More than 100 countries have ratified the Kigali Amendment, making it legally binding. The United States is not among them.
The White House has said little about why it has not ratified the Kigali document, despite urging by Republican senators.
"It's very important that other countries, especially the bigger countries, commit to [the Kigali Amendment]," said RIVM's Velders. "A lot of countries look to Europe, the United States and Japan to lead initiatives. It's important that they lead by example. Otherwise, for other developing countries, it's quite easy for them to say, 'Well, why should we worry if the most polluting countries don't comply with it?' "The U.S. Environmental Protection Agency under President Donald Trump has rolled back previous steps to regulate HFCs and dozens of other environmental regulations, though courts have struck down some of these measures.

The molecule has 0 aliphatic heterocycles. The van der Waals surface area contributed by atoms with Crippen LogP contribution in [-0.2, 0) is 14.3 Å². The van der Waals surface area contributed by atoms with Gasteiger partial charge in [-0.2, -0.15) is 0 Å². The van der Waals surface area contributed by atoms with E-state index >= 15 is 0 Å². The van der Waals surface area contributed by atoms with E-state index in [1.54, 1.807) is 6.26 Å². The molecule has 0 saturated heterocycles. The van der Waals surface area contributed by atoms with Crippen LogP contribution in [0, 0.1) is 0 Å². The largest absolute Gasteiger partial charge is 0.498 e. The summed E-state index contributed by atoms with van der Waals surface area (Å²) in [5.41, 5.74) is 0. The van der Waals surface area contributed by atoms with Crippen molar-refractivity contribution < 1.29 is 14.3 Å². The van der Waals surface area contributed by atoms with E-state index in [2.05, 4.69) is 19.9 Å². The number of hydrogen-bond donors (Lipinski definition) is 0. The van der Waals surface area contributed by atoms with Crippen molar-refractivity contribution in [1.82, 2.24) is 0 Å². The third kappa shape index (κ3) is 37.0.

The new proposed legislation would require an 85% reduction in HFC production and use by 2036. HFCs would still be allowed in "essential" products that don't have available substitutes. The list includes defense sprays such as bear repellents, medical inhalers and mission-critical military uses.
"At the end of the day, whether we ratify Kigali and have a plan to phase out HFCs, or whether we just decide to phase out HFCs, either way, it's a win for the planet if we can work to reduce HFCs," said Caitlin McCoy, staff attorney at the Harvard Law School Environmental and Energy Law Program. The legislation is part of the broader American Energy Innovation Act, a collection of energy-related policies that has support from business and environmental groups. The bill is expected to be brought to the Senate floor in the coming weeks.